The onset of the information age challenges the most basic of all economic principles: that one thing can only be supplied once money or another thing in its place is exchanged. Try to make basic economics function in this manner with information and you will find yourself in an unsolvable puzzle.
Spreading information is completely under the control of whoever possesses it. It doesn’t matter whether the controller is the original source of the information or not. Whoever has information has power to distribute it. Just as top CIA agents have the ability to share top secret intelligence with other nations as traitors and as college students have the means to cheat on their assignments through sharing information.
The internet makes almost all information available to anybody, anytime, anywhere. Our modems have finally united every person on the planet under the same medium of communication. As connection speed improves, greater information is available faster than ever.
Who doesn’t want this to happen? The media industry. It doesn’t matter if it’s film, music, video, or software. Media professionals preach a double standard. It’s alright for them to get information and sell it to you in the name of the right of free press. We, however, are not allowed to express our free speech by sharing information at will.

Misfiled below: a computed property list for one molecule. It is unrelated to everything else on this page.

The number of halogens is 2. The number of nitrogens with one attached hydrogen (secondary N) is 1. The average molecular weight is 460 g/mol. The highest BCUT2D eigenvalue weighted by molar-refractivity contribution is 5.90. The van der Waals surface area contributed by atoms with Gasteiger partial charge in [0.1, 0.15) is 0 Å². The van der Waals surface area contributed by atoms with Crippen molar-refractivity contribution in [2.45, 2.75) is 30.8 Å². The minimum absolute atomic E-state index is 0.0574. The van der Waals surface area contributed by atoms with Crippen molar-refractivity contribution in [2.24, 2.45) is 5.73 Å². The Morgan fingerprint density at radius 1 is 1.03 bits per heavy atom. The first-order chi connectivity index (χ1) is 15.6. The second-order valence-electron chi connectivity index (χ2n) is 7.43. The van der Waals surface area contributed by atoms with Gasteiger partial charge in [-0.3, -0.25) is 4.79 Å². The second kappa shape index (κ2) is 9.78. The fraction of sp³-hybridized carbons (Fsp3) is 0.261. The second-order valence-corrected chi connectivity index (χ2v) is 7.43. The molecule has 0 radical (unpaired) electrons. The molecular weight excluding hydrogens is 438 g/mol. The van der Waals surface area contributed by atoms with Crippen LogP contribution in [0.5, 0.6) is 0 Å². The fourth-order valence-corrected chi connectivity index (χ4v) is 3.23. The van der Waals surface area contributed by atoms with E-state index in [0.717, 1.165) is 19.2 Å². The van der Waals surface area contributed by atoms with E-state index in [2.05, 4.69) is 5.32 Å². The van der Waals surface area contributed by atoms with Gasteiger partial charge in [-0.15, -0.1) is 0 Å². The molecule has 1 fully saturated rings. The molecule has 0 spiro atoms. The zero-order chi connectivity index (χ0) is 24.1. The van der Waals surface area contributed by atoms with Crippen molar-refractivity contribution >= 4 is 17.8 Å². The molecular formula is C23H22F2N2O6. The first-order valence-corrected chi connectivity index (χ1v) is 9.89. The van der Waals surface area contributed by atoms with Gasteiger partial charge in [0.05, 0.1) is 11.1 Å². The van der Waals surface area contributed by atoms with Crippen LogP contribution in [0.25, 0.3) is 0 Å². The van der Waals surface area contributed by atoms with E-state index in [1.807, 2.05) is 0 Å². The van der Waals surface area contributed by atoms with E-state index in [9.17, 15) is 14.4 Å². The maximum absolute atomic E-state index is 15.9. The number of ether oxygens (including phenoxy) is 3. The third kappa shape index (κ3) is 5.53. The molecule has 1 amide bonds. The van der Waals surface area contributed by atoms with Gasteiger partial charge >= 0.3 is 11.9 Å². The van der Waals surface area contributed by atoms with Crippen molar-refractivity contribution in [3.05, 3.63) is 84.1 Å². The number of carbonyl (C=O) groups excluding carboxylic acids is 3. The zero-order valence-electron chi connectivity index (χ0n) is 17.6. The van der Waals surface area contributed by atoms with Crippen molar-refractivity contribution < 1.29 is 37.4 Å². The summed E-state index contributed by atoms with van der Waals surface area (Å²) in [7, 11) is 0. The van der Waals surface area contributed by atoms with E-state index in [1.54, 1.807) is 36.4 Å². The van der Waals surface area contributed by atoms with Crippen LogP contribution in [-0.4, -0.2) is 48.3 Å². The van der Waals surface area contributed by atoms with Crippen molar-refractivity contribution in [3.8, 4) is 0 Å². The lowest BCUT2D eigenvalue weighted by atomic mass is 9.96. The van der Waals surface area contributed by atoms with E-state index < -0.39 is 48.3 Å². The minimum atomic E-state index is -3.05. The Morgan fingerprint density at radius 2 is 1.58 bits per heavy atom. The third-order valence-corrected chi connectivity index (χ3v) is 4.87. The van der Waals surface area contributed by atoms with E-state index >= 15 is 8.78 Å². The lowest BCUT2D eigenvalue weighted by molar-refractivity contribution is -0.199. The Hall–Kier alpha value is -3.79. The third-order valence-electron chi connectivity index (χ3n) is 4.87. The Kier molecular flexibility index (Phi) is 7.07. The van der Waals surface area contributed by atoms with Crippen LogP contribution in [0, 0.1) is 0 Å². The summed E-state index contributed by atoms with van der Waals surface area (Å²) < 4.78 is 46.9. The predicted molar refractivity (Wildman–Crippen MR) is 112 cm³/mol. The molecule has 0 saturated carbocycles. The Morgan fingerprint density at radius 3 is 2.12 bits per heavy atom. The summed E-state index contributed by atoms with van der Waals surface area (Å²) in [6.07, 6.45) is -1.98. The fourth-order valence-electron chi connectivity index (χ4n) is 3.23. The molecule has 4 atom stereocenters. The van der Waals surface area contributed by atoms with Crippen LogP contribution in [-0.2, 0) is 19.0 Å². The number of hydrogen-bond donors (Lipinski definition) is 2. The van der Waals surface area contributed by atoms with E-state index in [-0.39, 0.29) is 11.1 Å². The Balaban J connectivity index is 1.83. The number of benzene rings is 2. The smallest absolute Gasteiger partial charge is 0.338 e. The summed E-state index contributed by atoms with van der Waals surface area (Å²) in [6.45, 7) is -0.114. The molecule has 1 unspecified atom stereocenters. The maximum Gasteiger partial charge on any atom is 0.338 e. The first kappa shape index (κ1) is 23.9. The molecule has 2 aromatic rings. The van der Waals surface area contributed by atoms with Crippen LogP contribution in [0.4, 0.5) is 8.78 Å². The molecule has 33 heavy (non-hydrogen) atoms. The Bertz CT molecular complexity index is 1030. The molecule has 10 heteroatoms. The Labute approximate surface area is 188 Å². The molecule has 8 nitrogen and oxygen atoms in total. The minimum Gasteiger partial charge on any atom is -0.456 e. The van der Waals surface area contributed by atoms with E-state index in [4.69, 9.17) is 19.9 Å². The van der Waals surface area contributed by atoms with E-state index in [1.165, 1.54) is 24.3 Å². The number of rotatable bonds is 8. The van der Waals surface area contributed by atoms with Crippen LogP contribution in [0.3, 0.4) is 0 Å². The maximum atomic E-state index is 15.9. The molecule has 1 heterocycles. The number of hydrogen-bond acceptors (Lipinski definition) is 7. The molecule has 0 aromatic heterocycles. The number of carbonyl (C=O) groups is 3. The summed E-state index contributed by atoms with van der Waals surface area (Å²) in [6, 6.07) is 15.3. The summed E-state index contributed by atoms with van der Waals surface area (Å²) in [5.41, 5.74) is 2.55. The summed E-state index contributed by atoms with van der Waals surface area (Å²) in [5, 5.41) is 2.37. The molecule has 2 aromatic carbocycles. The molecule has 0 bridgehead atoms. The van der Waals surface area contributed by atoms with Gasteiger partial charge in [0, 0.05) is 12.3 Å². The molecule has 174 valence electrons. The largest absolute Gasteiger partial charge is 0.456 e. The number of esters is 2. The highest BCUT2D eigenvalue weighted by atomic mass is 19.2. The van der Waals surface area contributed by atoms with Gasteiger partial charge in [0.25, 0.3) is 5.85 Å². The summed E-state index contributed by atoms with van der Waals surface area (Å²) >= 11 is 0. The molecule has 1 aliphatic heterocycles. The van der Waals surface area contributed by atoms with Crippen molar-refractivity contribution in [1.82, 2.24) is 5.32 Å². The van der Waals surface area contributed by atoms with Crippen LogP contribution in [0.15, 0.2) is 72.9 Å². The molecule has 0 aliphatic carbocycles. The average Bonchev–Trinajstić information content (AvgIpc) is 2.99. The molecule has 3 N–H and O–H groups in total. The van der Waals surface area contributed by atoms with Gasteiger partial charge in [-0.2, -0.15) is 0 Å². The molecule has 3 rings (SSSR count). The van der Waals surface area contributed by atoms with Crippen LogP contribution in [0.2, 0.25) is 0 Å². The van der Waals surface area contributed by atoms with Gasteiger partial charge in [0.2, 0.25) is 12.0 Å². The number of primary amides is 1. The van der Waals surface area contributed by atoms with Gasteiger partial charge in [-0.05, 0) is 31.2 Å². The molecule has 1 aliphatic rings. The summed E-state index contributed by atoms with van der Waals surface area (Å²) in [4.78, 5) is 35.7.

The famous Napster vs. Metallica case was an apparent victory for the media, however, things have changed very little. File-sharing software abounds in the likes of Morpheus, Limewire, WinMX and more. Intellectual property, as media information calls itself, claims protection against free distribution, controlling how we may use free speech to spread information.
All the efforts to control the spread of information are failures. Almost anything is available in some format or another. The problem with file-sharing software like those mentioned above, is that corrupted and poor quality files are exchanged. This is even worse because the original source loses credibility in addition to losing their money. Is there a middle-ground where media information authors can receive compensation for their efforts yet allow us free speech and the exchange of information?
The answer is yes. It is in the form of paid memberships to authorized file distribution sites and software licensing. By demanding a one-time fee for a lifetime membership to high quality file-sharing distribution, free speech is protected and media creators are compensated for their intellectual property. We should reward the media for bringing us entertainment, not pirate and corrupt their creations. We cannot, however, sacrifice our right of free speech and exchange of free information. The best solution, therefore, is a one-time paid membership to be able to download media information for free. Our iPods will be full and our rights will be safe.